Thursday, August 9, 2012

Behind Every Successful Music Student Is a Devoted Parent

Behind Every Successful Music Student
Is a Devoted Parent:
How to Guide Your Child on His Musical Journey
by Michelle Alten

Musical Notes For Parents:   

1. Help your student stay motivated by being positive and supportive.
2. Set a pattern with a specific practice time and stay with it.
3. Find a place and time for your child to practice where she won’t disturb the family.
4. Discuss with your instructor an appropriate amount of time for your child to practice and let your child know your expectations.
5. Show your child that you find music enjoyable and that it is a priority for your family.
6. When you hear your child making progress, let her know.  Your encouragement will go a long way.
    The day my child brought home his cello and played his first note, I was elated.  The thought that we might have a future musician in the family was tantalizing.  But it didn’t take long to realize that there is a lot to helping a young musician launch and stay committed to his musical experience.  Music students are not just born loving to practice and ready to work hard at music.  Like every great musician, each successful music student has a devoted parent behind the scenes helping him to reach his goals. 

    Most of us assume that if a child chooses an instrument that he or she will naturally want to practice.  I have spoken with parents of enthusiastic and outstanding music students, as well as parents of reluctant young musicians.  What I learned is that neither group is eager to pull out their instrument and devote time to practicing.  Kids don’t like to practice, and that’s that.  So the idea of placing children in charge of making decisions about practicing is unlikely to succeed.  Clearly another tactic is needed.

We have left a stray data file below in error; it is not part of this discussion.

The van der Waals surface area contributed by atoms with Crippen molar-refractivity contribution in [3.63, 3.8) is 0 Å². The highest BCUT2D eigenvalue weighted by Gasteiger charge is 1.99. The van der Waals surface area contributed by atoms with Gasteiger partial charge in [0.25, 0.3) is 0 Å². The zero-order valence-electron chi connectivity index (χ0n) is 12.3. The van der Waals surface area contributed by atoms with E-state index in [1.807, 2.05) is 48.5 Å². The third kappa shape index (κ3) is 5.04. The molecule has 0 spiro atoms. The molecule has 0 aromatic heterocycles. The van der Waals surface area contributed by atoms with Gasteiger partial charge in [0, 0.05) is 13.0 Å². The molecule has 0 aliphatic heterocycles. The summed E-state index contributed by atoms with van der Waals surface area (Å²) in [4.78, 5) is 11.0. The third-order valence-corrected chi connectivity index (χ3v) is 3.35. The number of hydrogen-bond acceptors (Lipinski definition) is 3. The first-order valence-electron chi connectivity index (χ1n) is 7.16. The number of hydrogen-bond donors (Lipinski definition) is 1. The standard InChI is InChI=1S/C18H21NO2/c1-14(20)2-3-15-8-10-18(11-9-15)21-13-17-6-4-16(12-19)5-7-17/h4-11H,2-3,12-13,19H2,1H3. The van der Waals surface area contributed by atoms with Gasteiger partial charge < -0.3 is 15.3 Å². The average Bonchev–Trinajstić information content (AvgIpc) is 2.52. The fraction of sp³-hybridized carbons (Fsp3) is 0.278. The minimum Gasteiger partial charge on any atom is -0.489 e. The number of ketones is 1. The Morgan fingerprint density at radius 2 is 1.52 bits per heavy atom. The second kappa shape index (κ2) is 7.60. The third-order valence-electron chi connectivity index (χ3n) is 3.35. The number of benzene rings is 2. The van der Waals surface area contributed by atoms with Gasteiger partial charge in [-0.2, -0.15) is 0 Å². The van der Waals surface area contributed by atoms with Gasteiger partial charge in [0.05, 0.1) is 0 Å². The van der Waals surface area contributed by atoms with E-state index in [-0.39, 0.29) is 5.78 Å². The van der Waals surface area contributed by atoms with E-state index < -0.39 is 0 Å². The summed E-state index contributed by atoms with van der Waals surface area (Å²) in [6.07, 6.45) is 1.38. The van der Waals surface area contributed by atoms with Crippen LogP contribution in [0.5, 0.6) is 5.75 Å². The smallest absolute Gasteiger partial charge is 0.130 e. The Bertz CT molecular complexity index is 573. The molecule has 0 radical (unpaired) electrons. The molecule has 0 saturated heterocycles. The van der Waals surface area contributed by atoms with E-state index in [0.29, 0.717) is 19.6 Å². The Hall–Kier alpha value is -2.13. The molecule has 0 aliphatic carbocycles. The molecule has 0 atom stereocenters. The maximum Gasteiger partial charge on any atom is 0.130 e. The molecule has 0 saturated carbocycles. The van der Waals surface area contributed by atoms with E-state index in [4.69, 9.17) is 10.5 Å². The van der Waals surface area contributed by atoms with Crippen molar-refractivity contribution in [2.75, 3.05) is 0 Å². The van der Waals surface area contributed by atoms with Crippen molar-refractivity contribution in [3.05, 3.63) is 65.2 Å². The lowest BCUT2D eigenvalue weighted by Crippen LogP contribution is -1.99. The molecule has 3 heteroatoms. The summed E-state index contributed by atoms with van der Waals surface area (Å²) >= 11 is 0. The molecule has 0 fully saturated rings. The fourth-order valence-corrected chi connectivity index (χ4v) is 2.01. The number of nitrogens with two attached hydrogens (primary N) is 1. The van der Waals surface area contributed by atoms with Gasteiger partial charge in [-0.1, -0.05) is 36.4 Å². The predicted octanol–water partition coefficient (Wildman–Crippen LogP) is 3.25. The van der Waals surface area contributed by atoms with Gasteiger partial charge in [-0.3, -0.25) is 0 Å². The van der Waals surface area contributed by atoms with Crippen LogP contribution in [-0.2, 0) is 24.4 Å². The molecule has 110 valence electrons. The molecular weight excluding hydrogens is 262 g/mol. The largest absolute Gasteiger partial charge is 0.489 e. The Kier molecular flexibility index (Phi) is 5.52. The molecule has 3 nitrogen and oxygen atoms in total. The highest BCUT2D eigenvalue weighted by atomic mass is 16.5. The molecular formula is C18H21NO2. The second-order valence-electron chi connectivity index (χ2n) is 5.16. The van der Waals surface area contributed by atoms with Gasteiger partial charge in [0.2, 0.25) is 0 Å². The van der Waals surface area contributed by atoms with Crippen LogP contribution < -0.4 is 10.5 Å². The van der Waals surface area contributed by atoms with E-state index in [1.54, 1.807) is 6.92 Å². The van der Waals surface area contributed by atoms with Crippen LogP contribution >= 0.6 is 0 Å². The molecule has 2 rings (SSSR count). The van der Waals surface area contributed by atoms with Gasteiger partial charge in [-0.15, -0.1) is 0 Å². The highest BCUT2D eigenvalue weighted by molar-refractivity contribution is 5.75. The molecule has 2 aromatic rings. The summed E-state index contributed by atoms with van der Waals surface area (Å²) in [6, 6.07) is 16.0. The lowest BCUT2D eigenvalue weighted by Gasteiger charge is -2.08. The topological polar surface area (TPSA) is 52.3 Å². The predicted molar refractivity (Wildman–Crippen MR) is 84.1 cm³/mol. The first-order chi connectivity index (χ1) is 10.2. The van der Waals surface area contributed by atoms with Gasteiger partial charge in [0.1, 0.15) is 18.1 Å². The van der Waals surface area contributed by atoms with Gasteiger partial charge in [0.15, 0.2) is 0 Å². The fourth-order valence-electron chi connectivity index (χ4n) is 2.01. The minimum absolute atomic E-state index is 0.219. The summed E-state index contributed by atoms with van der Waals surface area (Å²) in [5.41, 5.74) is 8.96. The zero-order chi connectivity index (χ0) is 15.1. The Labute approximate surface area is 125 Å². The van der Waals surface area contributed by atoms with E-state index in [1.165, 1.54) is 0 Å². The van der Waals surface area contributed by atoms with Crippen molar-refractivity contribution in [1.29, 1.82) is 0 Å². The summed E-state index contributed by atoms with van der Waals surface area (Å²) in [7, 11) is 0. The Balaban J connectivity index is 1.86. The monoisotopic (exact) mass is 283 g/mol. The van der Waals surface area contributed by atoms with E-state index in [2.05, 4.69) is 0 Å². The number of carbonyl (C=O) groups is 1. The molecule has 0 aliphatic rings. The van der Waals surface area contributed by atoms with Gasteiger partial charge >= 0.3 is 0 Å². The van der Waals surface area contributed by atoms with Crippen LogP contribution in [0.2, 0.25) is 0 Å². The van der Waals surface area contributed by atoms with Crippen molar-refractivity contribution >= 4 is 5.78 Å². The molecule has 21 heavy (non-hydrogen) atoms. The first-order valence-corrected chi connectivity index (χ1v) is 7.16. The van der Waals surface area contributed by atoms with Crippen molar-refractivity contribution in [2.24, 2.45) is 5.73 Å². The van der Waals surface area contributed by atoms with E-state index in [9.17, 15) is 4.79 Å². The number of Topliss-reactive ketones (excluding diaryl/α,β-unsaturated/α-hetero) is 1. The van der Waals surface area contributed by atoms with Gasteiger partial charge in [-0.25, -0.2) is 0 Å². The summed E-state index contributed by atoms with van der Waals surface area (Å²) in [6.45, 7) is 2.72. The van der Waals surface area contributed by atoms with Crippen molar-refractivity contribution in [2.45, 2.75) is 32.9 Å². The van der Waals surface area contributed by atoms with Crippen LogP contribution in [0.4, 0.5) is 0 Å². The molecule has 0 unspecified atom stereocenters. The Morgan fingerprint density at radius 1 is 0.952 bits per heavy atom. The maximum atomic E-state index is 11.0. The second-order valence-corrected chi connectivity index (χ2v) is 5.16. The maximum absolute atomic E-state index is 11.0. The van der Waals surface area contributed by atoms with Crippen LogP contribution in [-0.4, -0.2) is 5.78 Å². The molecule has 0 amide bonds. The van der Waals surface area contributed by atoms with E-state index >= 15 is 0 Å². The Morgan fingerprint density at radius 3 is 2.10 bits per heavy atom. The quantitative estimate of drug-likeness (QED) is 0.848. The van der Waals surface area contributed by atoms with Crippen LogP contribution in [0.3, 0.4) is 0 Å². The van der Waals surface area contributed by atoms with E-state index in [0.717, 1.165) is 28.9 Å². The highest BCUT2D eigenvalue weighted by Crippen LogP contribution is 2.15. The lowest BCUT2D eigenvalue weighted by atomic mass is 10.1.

Robert Wilson, owner and director of the Bellevue School of Music, has suggestions for parents of young instrumentalists who wish to help their child succeed.  “It is important from the beginning for parents to help their child establish a practice pattern,” Wilson explains.  “The family should choose a daily practice time and stay with it.”  When children know when they will practice each day, he points out, it is easier for them to shift from other activities to playing their instrument.